When I was teaching Ethics, under the topic on marriage our lesson were only limited to legal separation and divorce. I had asked some students then to research about annulment and how it differs from the two.
Legal Separation gives the spouses the right to live separately from each other, dissolves the conjugal partnership, awards the minor children to the innocent spouse and disqualifies the offending spouse from inheriting from the estate of the innocent spouse.
Grounds for Legal Separation:
1 – Repeated physical violence or grossly abusive conduct directed against the petitioner, a common child, or a child of the petitioner.
2 – Physical violence or moral pressure to compel the petitioner to change religious or political affiliation.
3 – Attempt of respondent to corrupt or induce the petitioner, a common child, or a child of the petitioner, to engage in prostitution, or connivance in such corruption or inducement.
4 – Final judgment sentencing the respondent to imprisonment of more than six years, even if pardoned.
5 – Drug addiction or habitual alcoholism of the respondent.
6 – Lesbianism or homosexuality of the respondent.
7 – Contracting by the respondent of a subsequent bigamous marriage, whether in the Philippines or abroad.
8 – Sexual infidelity or perversion.
9 – Attempt by the respondent against the life of the petitioner.
10- Abandonment of petitioner by respondent without justifiable cause for more than one year.
Divorce is a dissolution of marriage that seek a judicial ruling to dissolve a valid marriage.
Grounds for a divorce are almost the same as in legal separation and varies from one country to another. Legal Separation, however cannot remarry unlike in Divorce.
Annulment refers to a marriage that is considered valid but there are grounds to nullify the marriage. However, a Declaration of Nullity of Marriage refers to a marriage that is void or invalid from the very beginning as if no marriage ever existed.
Grounds for Annulment:
1. Absence of Parental Consent. A marriage was solemnized and one or the other party was eighteen (18) years of age or over but below twenty-one (21) and consent was not given by the parents, guardian or person having substitute parental authority. The Petition of Annulment must be filed within five (5) years of having attained the age twenty-one. However, if the parties freely cohabited with the other as husband and wife after having reached the age of twenty-one (21) a Petition of Annulment can no longer be filed.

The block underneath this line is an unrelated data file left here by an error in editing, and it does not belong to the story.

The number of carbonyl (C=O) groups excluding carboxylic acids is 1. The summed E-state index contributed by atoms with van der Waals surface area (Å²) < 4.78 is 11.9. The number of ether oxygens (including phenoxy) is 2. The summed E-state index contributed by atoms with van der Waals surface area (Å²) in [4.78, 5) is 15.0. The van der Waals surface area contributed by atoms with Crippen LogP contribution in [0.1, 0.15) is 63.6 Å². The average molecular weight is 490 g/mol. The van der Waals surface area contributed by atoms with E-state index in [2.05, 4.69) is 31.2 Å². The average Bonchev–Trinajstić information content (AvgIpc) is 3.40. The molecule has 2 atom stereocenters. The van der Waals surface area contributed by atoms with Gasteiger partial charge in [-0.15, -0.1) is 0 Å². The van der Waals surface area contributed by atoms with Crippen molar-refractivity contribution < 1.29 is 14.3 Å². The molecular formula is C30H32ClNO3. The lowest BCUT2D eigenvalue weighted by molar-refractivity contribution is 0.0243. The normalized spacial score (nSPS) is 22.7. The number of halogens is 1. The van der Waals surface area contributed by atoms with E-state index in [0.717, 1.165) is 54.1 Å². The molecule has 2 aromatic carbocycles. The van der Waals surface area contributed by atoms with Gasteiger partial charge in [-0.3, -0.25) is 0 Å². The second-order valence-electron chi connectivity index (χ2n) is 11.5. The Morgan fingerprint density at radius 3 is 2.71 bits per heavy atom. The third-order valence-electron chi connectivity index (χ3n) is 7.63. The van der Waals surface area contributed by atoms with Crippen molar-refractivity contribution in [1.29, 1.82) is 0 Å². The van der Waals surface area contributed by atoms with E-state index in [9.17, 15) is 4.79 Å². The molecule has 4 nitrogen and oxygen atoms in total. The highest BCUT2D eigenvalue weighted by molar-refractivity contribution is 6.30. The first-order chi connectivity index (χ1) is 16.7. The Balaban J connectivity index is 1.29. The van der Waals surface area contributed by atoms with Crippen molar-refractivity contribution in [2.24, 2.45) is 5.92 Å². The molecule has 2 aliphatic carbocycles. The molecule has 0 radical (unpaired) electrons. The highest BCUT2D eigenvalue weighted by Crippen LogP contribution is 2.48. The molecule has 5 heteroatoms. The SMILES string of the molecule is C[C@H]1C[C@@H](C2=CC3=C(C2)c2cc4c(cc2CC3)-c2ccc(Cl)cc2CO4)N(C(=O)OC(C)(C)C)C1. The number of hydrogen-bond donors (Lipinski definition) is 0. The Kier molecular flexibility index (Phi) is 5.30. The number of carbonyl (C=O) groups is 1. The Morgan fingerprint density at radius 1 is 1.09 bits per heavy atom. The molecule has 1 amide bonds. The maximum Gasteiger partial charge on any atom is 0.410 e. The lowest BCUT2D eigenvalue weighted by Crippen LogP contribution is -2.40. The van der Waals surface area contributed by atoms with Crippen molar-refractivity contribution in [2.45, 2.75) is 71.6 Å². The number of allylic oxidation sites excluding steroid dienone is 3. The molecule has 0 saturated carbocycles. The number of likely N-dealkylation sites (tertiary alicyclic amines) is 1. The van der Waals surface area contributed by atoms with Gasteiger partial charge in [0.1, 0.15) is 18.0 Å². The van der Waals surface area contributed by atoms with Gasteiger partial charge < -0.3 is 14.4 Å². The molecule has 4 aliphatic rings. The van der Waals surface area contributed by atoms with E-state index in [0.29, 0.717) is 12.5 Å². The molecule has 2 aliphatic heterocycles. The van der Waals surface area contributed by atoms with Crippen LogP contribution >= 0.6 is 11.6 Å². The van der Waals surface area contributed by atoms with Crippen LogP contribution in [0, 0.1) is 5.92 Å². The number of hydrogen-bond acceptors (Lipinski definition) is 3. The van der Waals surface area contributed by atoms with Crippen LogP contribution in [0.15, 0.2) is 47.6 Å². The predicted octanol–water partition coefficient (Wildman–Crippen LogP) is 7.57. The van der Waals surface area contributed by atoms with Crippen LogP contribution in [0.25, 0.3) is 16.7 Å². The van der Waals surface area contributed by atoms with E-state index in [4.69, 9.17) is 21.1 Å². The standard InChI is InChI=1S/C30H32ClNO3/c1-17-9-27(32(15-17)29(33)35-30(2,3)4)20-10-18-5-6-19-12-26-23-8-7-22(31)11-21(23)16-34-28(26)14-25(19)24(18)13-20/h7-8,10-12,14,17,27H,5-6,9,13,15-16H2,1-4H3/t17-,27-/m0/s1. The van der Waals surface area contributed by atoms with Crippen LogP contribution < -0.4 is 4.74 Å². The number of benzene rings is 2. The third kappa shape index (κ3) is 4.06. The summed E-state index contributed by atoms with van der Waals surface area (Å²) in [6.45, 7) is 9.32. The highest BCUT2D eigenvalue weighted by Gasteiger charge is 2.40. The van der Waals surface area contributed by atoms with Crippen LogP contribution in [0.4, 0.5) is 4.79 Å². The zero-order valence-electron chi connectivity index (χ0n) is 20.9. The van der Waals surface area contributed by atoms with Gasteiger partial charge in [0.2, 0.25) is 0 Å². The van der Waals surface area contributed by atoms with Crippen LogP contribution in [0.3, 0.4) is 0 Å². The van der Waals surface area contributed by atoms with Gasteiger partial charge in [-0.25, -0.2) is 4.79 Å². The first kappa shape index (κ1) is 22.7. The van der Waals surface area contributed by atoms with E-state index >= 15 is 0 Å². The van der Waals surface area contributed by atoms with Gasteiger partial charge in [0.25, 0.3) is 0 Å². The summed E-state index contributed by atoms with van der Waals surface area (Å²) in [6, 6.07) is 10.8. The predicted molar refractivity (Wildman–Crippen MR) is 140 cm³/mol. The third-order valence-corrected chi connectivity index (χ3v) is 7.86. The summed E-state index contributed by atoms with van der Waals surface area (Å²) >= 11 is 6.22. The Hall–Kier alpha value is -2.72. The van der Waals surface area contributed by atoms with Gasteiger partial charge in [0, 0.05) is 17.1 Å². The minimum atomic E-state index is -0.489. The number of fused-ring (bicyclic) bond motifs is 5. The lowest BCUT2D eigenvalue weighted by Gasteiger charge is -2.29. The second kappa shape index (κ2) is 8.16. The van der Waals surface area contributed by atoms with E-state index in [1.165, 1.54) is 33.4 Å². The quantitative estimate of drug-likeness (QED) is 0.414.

2. Mental Illness. One or the either party was of unsound mind at the moment of the marriage. But if the parties freely cohabited with each other after he or she came to reason the law prohibits the filing of a Petition.
3. Fraud. That the consent of either party was obtained by fraud, unless such party once having knowledge of the fraud freely cohabited with the other as husband and wife. The petition must be filed within five (5) of finding out the facts of the fraud.
4. That the consent of either party was obtained by force, intimidation or undue influence. Except when the same has ceased and the party filing the petition freely cohabited with the other as husband and wife. The injured party must file within five (5) years from the point in time the force, intimidation or undue influence disappeared or came to an end.
5. One or the other party was physically incapable of consummating the marriage, and such incapacity continues and appears to be incurable. The filing of the Petition of Annulment must be filed within five (5) years after the marriage.
6. Either party was at the time of marriage afflicted with a sexually-transmitted-disease (STD) found to be serious and seems to be incurable. This may also constitute fraud. The filing of the Petition of Annulment must be filed within five (5) years after the marriage.
SEPARATION: being separated from your spouse with or without communication is not grounds for annulment. It does not matter how many years you are separated. There is no law that annuls or voids a marriage automatically. Only a judge in a court of law can annul, void or nullify a marriage.
INFIDELITY: is not grounds for annulment.
Grounds for Declaration of Nullity of Marriage:
A – Those contracted by any party below eighteen years of age even with the consent of parents or guardians; (lack of legal capacity to marry).
B – Those solemnized by any person not legally authorized to perform marriages unless such marriages were contracted with either or both parties believing in good faith that the solemnizing officer had the legal authority to do so;
C – Those solemnized without license except if otherwise covered by other laws.
D – Those bigamous or polygamous marriages except those covered by the laws of presumption of death of the absent spouse.
E -Those contracted through mistake of one contracting party as to the identity of the other;
F – A remarriage shall be null and void if the partition and distribution of the proprieties of the spouses, the children’s’ presumptive legitimacy and the judgment of absolute nullity of the marriage are not recorded in the necessary civil registry and registries of property.
G – Any psychological incapacity at the time of the marriage celebration, which prevents either the husband or wife from fulfilling the essential marital obligations of marriage, shall also be void even if such incapacity becomes manifest only after the solemnization.
(Psychological incapacity is not automatically lunacy but it does mean that one or both spouses have abnormal interpersonal behavior, or a psychological characteristic which inhibits the spouse to fulfill the essential obligations of marriage.)
H – Marriages between ascendants and descendants of any degree; between brothers and sisters whether full- or half-blood are incestuous and void from the beginning.
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